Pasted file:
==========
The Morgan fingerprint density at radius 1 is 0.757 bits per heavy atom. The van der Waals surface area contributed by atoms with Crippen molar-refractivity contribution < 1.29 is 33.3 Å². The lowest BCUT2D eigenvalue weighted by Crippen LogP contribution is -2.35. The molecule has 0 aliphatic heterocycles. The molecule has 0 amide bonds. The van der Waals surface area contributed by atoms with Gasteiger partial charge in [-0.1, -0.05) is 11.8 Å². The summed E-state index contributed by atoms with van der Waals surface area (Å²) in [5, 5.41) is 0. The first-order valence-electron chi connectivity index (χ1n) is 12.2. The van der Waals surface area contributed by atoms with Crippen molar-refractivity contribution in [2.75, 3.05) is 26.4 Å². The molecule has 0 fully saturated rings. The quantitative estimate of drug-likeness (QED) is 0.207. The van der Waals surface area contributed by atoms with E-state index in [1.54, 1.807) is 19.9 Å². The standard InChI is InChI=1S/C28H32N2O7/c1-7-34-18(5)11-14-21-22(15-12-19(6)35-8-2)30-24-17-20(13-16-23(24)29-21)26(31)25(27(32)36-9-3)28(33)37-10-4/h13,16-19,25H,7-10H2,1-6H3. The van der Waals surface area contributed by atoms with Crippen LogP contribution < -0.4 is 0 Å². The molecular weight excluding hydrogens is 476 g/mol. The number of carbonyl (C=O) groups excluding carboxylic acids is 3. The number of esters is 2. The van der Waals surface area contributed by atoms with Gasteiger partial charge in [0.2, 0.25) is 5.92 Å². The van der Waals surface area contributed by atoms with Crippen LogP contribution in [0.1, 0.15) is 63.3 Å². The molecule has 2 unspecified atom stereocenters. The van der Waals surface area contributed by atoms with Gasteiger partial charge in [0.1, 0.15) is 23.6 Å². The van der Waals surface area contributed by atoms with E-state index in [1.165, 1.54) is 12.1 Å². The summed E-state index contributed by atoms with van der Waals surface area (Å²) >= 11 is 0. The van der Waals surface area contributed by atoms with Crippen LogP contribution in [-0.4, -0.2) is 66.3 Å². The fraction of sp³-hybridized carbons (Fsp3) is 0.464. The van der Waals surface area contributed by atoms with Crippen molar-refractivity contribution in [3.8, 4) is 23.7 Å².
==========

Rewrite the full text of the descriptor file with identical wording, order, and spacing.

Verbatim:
The Morgan fingerprint density at radius 1 is 0.757 bits per heavy atom. The van der Waals surface area contributed by atoms with Crippen molar-refractivity contribution < 1.29 is 33.3 Å². The lowest BCUT2D eigenvalue weighted by Crippen LogP contribution is -2.35. The molecule has 0 aliphatic heterocycles. The molecule has 0 amide bonds. The van der Waals surface area contributed by atoms with Gasteiger partial charge in [-0.1, -0.05) is 11.8 Å². The summed E-state index contributed by atoms with van der Waals surface area (Å²) in [5, 5.41) is 0. The first-order valence-electron chi connectivity index (χ1n) is 12.2. The van der Waals surface area contributed by atoms with Crippen molar-refractivity contribution in [2.75, 3.05) is 26.4 Å². The molecule has 0 fully saturated rings. The quantitative estimate of drug-likeness (QED) is 0.207. The van der Waals surface area contributed by atoms with E-state index in [1.54, 1.807) is 19.9 Å². The standard InChI is InChI=1S/C28H32N2O7/c1-7-34-18(5)11-14-21-22(15-12-19(6)35-8-2)30-24-17-20(13-16-23(24)29-21)26(31)25(27(32)36-9-3)28(33)37-10-4/h13,16-19,25H,7-10H2,1-6H3. The van der Waals surface area contributed by atoms with Crippen LogP contribution < -0.4 is 0 Å². The molecular weight excluding hydrogens is 476 g/mol. The number of carbonyl (C=O) groups excluding carboxylic acids is 3. The number of esters is 2. The van der Waals surface area contributed by atoms with Gasteiger partial charge in [0.2, 0.25) is 5.92 Å². The van der Waals surface area contributed by atoms with Crippen LogP contribution in [0.1, 0.15) is 63.3 Å². The molecule has 2 unspecified atom stereocenters. The van der Waals surface area contributed by atoms with Gasteiger partial charge in [0.1, 0.15) is 23.6 Å². The van der Waals surface area contributed by atoms with E-state index in [1.165, 1.54) is 12.1 Å². The summed E-state index contributed by atoms with van der Waals surface area (Å²) >= 11 is 0. The van der Waals surface area contributed by atoms with Crippen LogP contribution in [-0.4, -0.2) is 66.3 Å². The fraction of sp³-hybridized carbons (Fsp3) is 0.464. The van der Waals surface area contributed by atoms with Crippen molar-refractivity contribution in [3.8, 4) is 23.7 Å².